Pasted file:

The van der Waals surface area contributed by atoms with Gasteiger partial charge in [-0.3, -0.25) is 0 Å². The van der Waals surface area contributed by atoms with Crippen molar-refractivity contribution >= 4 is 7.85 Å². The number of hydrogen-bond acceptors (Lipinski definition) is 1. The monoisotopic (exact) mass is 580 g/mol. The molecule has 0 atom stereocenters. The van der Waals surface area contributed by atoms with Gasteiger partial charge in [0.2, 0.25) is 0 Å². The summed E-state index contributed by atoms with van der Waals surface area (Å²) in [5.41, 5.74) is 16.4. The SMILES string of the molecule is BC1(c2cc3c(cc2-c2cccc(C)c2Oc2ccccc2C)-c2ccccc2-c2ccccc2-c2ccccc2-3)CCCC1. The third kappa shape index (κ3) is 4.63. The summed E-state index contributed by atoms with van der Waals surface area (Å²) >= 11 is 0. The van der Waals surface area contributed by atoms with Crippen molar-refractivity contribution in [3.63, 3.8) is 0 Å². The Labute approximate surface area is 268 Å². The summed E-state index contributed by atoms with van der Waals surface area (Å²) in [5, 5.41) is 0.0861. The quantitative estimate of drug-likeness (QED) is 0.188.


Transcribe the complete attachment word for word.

The van der Waals surface area contributed by atoms with Gasteiger partial charge in [-0.3, -0.25) is 0 Å². The van der Waals surface area contributed by atoms with Crippen molar-refractivity contribution >= 4 is 7.85 Å². The number of hydrogen-bond acceptors (Lipinski definition) is 1. The monoisotopic (exact) mass is 580 g/mol. The molecule has 0 atom stereocenters. The van der Waals surface area contributed by atoms with Gasteiger partial charge in [0.2, 0.25) is 0 Å². The summed E-state index contributed by atoms with van der Waals surface area (Å²) in [5.41, 5.74) is 16.4. The SMILES string of the molecule is BC1(c2cc3c(cc2-c2cccc(C)c2Oc2ccccc2C)-c2ccccc2-c2ccccc2-c2ccccc2-3)CCCC1. The third kappa shape index (κ3) is 4.63. The summed E-state index contributed by atoms with van der Waals surface area (Å²) >= 11 is 0. The van der Waals surface area contributed by atoms with Crippen molar-refractivity contribution in [3.63, 3.8) is 0 Å². The Labute approximate surface area is 268 Å². The summed E-state index contributed by atoms with van der Waals surface area (Å²) in [5, 5.41) is 0.0861. The quantitative estimate of drug-likeness (QED) is 0.188.